Paul Schrader
-Mishima: A Life in Four Chapters: This film pretty much blows me away. The story of Yukio Mishima as told through his own words, and through his own stories, is astonishing in its construction. It is a biopic unlike most I have ever seen (although Haynes’ I’m Not There also does interesting things with its narrative), and its beauty in its set design and its camera work is matched by few. The film shows how the life and work of Mishima often coincided, producing a narrative through which one can learn about the man very easily by reading his works, sometimes even before the true life events were to happen. Perhaps it is not the perfect biopic, due to issues concerning Mishima’s family, and so not every fact is there. That said, what is there is miraculous. The score by Philip Glass is one I can listen to over and over again and of which I can never get tired. The film, in fact, includes one of my favorite shots from any movie: as he music swells, and the Mishima stand-in holds his hand above a woman’s breast, the Golden Pavilion from which guilt, pleasure, and fear is derived, comes flying toward the camera, bringing with it all meaning. It is an astonishing experience, one that captures a true man, even if his ideals were those that people might have a hard time believing. If there is an issue with the film, it is only due to an issue with Mishima’s own life, and that his ideology was not spread in the way he wished at his death.

Hiroshi Shimizu
-Ornamental Hairpin: This wonderful little film about the little pleasures and blunders of life and love follows a group of vacationers during one summer during World War II at a resort. We meet the various people – an annoying professor, an old grandfather with his two grandchildren, a younger man with his wife, a soldier – who stay in adjoining rooms as other groups of people come in and out of the resort. After a group of young women has left, the soldier cuts his foot on an ornamental hairpin while bathing. This sets up the rest of the film, where the professor, out of boredom and inspiration from the soldiers sensibilities, attempts to get the man and the young woman (who has returned to apologize for leaving her hairpin to cut the man’s foot) together. But the film is not only focused on this – it goes deeper. Made during the war, it addresses the issues of wartime rationing, but also that one must be thankful for what he has, due to the difficulties that others are facing. The love story itself builds, as we see more of who this woman really is (she wishes to escape her past), and how she feels toward this soldier. The ending is heartbreaking. It is really truly something that should be seen; it is handled eloquently, and yet somehow kind of playfully, too. Though, when Shimizu needs to get serious, he is incredibly willing and capable.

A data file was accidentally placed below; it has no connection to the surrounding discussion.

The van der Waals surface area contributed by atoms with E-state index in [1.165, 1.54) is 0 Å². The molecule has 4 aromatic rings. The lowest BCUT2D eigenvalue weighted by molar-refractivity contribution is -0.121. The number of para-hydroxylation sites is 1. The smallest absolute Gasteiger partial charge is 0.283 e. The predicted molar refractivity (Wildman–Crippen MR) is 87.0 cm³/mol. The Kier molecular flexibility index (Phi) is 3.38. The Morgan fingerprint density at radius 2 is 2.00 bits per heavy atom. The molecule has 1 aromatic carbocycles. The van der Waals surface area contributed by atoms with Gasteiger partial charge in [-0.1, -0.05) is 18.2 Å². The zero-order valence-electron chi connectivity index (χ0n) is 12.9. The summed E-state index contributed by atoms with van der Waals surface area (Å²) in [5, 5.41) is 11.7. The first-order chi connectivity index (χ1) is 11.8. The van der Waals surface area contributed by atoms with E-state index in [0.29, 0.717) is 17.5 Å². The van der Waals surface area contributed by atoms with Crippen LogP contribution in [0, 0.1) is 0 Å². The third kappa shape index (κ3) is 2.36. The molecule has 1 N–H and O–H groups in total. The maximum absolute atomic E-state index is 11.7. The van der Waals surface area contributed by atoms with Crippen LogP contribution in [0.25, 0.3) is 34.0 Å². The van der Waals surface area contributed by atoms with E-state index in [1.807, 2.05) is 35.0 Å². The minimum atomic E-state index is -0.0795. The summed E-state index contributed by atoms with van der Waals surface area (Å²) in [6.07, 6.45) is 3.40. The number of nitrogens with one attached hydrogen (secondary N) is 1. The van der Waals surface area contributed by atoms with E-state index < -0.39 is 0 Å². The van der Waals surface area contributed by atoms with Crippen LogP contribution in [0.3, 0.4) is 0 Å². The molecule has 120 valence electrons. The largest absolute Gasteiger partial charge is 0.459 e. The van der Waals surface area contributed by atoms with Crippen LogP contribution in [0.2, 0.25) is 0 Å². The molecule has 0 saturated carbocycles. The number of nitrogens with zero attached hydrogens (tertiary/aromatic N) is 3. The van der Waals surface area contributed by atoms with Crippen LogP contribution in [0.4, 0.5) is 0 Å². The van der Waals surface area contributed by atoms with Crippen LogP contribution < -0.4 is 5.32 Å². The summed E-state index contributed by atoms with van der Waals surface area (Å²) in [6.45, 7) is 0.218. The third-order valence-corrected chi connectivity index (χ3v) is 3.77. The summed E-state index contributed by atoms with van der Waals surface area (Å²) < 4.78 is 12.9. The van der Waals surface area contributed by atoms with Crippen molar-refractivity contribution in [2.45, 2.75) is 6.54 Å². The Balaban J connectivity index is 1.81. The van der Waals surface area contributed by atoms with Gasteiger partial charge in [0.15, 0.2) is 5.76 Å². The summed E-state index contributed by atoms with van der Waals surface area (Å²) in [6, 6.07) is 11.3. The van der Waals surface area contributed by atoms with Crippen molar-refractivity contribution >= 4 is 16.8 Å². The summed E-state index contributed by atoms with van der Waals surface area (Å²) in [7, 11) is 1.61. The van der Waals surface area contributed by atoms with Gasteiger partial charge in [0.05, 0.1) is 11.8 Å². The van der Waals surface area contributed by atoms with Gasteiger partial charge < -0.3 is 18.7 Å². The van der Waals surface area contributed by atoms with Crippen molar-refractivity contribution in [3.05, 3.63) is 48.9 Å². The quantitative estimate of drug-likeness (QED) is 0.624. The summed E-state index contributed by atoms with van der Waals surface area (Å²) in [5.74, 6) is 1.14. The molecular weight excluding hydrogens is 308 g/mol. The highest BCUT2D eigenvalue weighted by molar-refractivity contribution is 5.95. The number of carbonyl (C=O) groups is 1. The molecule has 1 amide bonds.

Kaneto Shindo
-The Naked Island: This is one film that is filled with the power of image and music combined into a ballad to the little man, the incredibly hard worker, and the life that he or she leads. The film is small, basically consisting only of four principle characters, and it focuses on the life of one family living on one of the many, many island around Japan, essentially subsistence farming. The labor is difficult, and the time it takes, and the amount of effort, is all incredibly well-documented. The little gestures of life and joy that pop up for the family now and again shows that hard work does pay off, even if in short-lived spurts, before it’s back to work. The film does progress into terribly tragic areas later, showing how life can sometime pull a fast one on you, and there is then nothing to do but keep living. This film works on so many levels, and I really hope that it is sought after by more people. I feel like I’ll keep thinking about this one for a very long time.